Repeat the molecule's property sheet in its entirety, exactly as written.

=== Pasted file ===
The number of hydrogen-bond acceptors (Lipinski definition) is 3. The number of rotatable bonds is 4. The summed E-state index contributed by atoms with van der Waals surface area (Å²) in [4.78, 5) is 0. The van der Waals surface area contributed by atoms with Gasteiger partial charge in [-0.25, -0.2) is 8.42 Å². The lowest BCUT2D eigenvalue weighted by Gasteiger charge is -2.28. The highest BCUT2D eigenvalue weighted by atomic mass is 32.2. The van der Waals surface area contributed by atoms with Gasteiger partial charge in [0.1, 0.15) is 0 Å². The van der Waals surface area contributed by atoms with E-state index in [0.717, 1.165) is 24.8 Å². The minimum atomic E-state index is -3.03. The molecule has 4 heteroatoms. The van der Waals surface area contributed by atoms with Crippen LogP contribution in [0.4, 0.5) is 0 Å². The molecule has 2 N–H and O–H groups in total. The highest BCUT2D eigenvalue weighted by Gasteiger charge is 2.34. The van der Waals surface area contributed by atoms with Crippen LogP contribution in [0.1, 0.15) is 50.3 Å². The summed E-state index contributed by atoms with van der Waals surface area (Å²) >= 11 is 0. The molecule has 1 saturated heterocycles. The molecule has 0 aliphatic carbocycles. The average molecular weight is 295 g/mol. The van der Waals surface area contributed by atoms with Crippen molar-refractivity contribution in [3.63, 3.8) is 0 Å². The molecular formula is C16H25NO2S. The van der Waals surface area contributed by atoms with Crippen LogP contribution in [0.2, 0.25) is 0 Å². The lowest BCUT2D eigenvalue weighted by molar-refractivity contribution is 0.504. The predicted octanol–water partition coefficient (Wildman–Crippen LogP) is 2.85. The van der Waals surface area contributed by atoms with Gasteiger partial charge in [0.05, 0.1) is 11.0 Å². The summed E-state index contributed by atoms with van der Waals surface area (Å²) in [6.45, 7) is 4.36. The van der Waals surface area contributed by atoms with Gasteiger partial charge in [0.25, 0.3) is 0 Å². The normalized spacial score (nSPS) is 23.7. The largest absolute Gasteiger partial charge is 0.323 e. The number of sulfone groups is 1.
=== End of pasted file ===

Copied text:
The number of hydrogen-bond acceptors (Lipinski definition) is 3. The number of rotatable bonds is 4. The summed E-state index contributed by atoms with van der Waals surface area (Å²) in [4.78, 5) is 0. The van der Waals surface area contributed by atoms with Gasteiger partial charge in [-0.25, -0.2) is 8.42 Å². The lowest BCUT2D eigenvalue weighted by Gasteiger charge is -2.28. The highest BCUT2D eigenvalue weighted by atomic mass is 32.2. The van der Waals surface area contributed by atoms with Gasteiger partial charge in [0.1, 0.15) is 0 Å². The van der Waals surface area contributed by atoms with E-state index in [0.717, 1.165) is 24.8 Å². The minimum atomic E-state index is -3.03. The molecule has 4 heteroatoms. The van der Waals surface area contributed by atoms with Crippen LogP contribution in [0.4, 0.5) is 0 Å². The molecule has 2 N–H and O–H groups in total. The highest BCUT2D eigenvalue weighted by Gasteiger charge is 2.34. The van der Waals surface area contributed by atoms with Crippen LogP contribution in [0.1, 0.15) is 50.3 Å². The summed E-state index contributed by atoms with van der Waals surface area (Å²) >= 11 is 0. The molecule has 1 saturated heterocycles. The molecule has 0 aliphatic carbocycles. The average molecular weight is 295 g/mol. The van der Waals surface area contributed by atoms with Crippen molar-refractivity contribution in [3.63, 3.8) is 0 Å². The molecular formula is C16H25NO2S. The van der Waals surface area contributed by atoms with Crippen LogP contribution in [0.2, 0.25) is 0 Å². The lowest BCUT2D eigenvalue weighted by molar-refractivity contribution is 0.504. The predicted octanol–water partition coefficient (Wildman–Crippen LogP) is 2.85. The van der Waals surface area contributed by atoms with Gasteiger partial charge in [0.05, 0.1) is 11.0 Å². The summed E-state index contributed by atoms with van der Waals surface area (Å²) in [6.45, 7) is 4.36. The van der Waals surface area contributed by atoms with Gasteiger partial charge in [0.25, 0.3) is 0 Å². The normalized spacial score (nSPS) is 23.7. The largest absolute Gasteiger partial charge is 0.323 e. The number of sulfone groups is 1.